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Incumbent, dentist vie for seats on City Council

Editor’s note: This is part of an ongoing series that will profile each of the 10 candidates for Encinitas City Council
ENCINITAS — As the race for three seats on City Council enters its final month, both Harriet Seldin and Jerome Stocks hope to occupy a seat on the dais. The November election ballot will feature three sitting council members and seven challengers vying for three seats.
After eight years on City Council, Jerome Stocks says he still has more work to do. “I want to see the Hall park completed,” he said. Stocks, a self-employed insurance salesman, also said one of the motivating factors for another run at the council is to protect the city’s interests on SANDAG — the county’s regional planning agency.
“I’m poised to become
the first vice-chairman of SANDAG,” he said. For four years, Stocks has been a voting member, representing the city in such things as funds
for transportation initiatives. “With Encinitas scheduled for the (I-5) freeway widening in the next four to five years, I want to be able to make sure they know our needs as a community,” Stocks said.
He said his highest priority is ensuring public safety. While Stocks believes the city does a good job of keeping crime low, he said that continuing the status quo is important. “We’ve got to remain vigilant and be proactive with ways to maintain public safety,” he said. “It brings a good quality of life.”
Stocks also wants to maintain the city’s reserves and balanced budget. “Our region is going through some economic challenges right now,” he said. “We need to be aware of that in our planning and not overproject our incomes while underprojecting our expenses.” With an operating budget of approximately $53 million, Stocks said it is imperative to keep reserves stable in times of economic insecurity.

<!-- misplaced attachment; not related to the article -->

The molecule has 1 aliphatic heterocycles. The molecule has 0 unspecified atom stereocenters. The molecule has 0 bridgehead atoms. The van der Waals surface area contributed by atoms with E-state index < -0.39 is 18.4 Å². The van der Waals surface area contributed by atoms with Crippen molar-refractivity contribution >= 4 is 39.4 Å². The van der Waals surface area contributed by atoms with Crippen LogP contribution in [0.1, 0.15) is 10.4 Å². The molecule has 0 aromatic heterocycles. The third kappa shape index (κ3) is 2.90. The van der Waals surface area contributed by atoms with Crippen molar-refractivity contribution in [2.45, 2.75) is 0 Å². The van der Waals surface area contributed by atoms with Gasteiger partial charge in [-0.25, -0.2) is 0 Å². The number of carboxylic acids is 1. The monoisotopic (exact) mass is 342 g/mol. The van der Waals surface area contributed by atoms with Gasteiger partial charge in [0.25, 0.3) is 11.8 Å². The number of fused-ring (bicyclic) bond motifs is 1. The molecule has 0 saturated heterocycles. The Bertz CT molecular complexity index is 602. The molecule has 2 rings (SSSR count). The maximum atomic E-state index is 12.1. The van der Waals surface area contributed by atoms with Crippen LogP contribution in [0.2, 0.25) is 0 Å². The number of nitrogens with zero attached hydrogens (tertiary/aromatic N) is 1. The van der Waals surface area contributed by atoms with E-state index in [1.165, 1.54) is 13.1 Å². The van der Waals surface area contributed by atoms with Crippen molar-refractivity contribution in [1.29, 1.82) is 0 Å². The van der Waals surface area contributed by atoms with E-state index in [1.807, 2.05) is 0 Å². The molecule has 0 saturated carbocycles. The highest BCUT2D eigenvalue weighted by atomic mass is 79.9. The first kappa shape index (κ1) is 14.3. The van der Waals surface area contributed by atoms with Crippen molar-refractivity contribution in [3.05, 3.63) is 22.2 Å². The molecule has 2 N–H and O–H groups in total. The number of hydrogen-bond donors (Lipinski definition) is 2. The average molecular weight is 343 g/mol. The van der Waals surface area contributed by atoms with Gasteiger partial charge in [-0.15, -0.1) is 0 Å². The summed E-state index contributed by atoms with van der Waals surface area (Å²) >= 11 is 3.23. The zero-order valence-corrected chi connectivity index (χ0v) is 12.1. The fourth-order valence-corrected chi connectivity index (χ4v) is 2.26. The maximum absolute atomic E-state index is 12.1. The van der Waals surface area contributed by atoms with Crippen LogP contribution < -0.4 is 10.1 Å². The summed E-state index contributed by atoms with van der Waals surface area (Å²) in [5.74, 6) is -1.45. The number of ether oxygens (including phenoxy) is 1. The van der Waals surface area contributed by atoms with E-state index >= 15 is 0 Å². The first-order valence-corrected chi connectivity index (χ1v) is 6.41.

Finally, Stocks said he supports the conceptual plan for the Hall park adopted by the City Council in 2003. “It is a very balanced, mixed-use park for the amount of acreage,” he said. The 43-acre Cardiff-by-the-Sea site was purchased by the city for $17.2 million in 2001.
Although the Planning Commission recently certified the environmental impact report, it declined to approve the plan as submitted by the Parks and Recreation department. Instead, the planners made recommendations to the council that included less fields, decreased lighting and better street access to mitigate traffic.
Stocks said that while he has not made up his mind on specifics such as lighting, he does support the original conceptual plan. “I haven’t made a final decision,” he said. “This will be decided by the council during the appellate process.”
Seldin, a dentist who has lived in the city for 15 years, said she aims for a “healthy Encinitas.” Her impetus for running was based on balancing the City Council. “I was concerned that the council could go to either extreme,” she said. Seldin posits herself as a voice of moderation in a field of candidates that could put the council on either the “right-wing, overdevelopment” side versus those “not allowing palm trees in backyards.”
Seldin’s highest priorities include water, land use policy and beach preservation. She said she supports joining other municipalities in desalinating water to preserve a “safe, reliable water source.” City Council members also serve on the board of the San Dieguito Water District, which jointly owns and operates the R.E. Badger Filtration Plant with Santa Fe Irrigation District.
Seldin said she would base land use decisions on science rather than “environmental extremism.” She cited the city’s environmental commission report on invasive plants as cause for concern. Although Seldin said she hasn’t read the entire document, she said it was an example of government regulations infringing on private property rights. The committee made recommendations to exclude certain invasive and non-native plant species from future planting on public property and new private developments. Seldin said she also would not vote to ban single-use plastic bags.
The candidate said she would make beach preservation a priority. “I think maintaining beach access is important,” Seldin said. She supports regulating surf camps in order to ensure adequate access for all beachgoers. “We’ve got to work with regional, state and federal bodies to have better sand replenishment,” she urged.
As an appointee to several regional and state boards over the years, Seldin said she has developed the necessary skills to forge relationships with regulatory boards.
“My whole goal is a healthy Encinitas,” she said. “That extends to open governance, economy, community and climate.”